BY Amy Brunvand

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September 7, 2016

Wait! Don’t throw that old bike helmet in the trash. It can be recycled. The Utah Recycling Alliance is hosting a pop-up CHARM event (Collection of Hard-to-Recycle Materials) on September 24 at 352 West 900 South, Salt Lake City. The list of accepted i …

BY Diane Olson

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September 1, 2016

A monthly compendium of random wisdom for the home, garden and natural world Day by day in the home, garden & sky. SEPT 1 NEW MOON. Neptune reaches its closest approach to Earth tonight. With a telescope, you can see the blue disc-shaped planet. Di …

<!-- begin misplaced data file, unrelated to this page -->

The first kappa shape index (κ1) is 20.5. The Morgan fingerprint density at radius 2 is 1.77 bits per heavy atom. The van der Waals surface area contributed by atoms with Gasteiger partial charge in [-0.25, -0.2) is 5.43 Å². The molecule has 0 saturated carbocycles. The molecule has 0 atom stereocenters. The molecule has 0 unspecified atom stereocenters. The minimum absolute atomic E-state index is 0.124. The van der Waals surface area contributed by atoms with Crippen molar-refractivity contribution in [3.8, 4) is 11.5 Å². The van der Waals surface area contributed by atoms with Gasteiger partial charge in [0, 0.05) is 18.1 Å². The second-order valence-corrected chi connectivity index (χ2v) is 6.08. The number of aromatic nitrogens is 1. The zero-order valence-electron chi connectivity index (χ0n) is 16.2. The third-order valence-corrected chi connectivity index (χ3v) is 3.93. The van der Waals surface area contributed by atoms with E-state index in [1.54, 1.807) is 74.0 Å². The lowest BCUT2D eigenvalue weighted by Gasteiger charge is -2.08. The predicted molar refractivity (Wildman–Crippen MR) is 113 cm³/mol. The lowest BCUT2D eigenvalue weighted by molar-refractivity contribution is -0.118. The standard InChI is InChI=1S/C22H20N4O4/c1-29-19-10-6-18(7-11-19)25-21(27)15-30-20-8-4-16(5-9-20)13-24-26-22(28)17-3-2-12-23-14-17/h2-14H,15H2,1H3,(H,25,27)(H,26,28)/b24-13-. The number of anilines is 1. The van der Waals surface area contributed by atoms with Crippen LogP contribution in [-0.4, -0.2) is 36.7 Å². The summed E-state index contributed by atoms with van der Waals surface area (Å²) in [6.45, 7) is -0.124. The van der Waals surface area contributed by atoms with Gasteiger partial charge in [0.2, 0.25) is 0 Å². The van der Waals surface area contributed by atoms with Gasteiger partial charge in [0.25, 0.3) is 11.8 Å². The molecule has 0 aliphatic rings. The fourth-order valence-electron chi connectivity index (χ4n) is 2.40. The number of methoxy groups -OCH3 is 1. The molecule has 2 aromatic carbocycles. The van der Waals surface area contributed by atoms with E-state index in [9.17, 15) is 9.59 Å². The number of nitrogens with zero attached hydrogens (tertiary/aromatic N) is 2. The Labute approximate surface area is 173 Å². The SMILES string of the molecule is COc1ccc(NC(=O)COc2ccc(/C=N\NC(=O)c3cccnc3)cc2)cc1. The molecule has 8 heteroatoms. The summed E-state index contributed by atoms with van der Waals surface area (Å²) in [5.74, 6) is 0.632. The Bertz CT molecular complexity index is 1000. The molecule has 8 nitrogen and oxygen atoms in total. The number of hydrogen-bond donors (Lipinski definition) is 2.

BY Suzanne Wagner

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September 1, 2016

Intuitive patterns for September 2016: Sometimes you just have to allow the flow of life to take you where it will. Osho Zen Tarot: Sharing, Going with the Flow, The Dream Medicine Cards: Whale, Coyote Mayan Oracle: Realm Shift, Ik Ancient Egyptian Tar …

BY Melissa Larson

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September 1, 2016

Some of my fondest elementary school memories are of field trips to Honolulu—we lived on the North Shore of O’ahu—to experience plays, concerts and ballets. I’ve always wanted to write a play for young audiences and to somehow pass on what was shared w …

BY Charlotte Bell

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September 1, 2016

I attended my first yoga class in early 1982 in a small studio with pink plush carpet. After an hour-plus of slow, mindful movement and a nice long Savasana, I pretty much floated out to my car. I’d never felt so clear and calm. I was hooked. A few mon …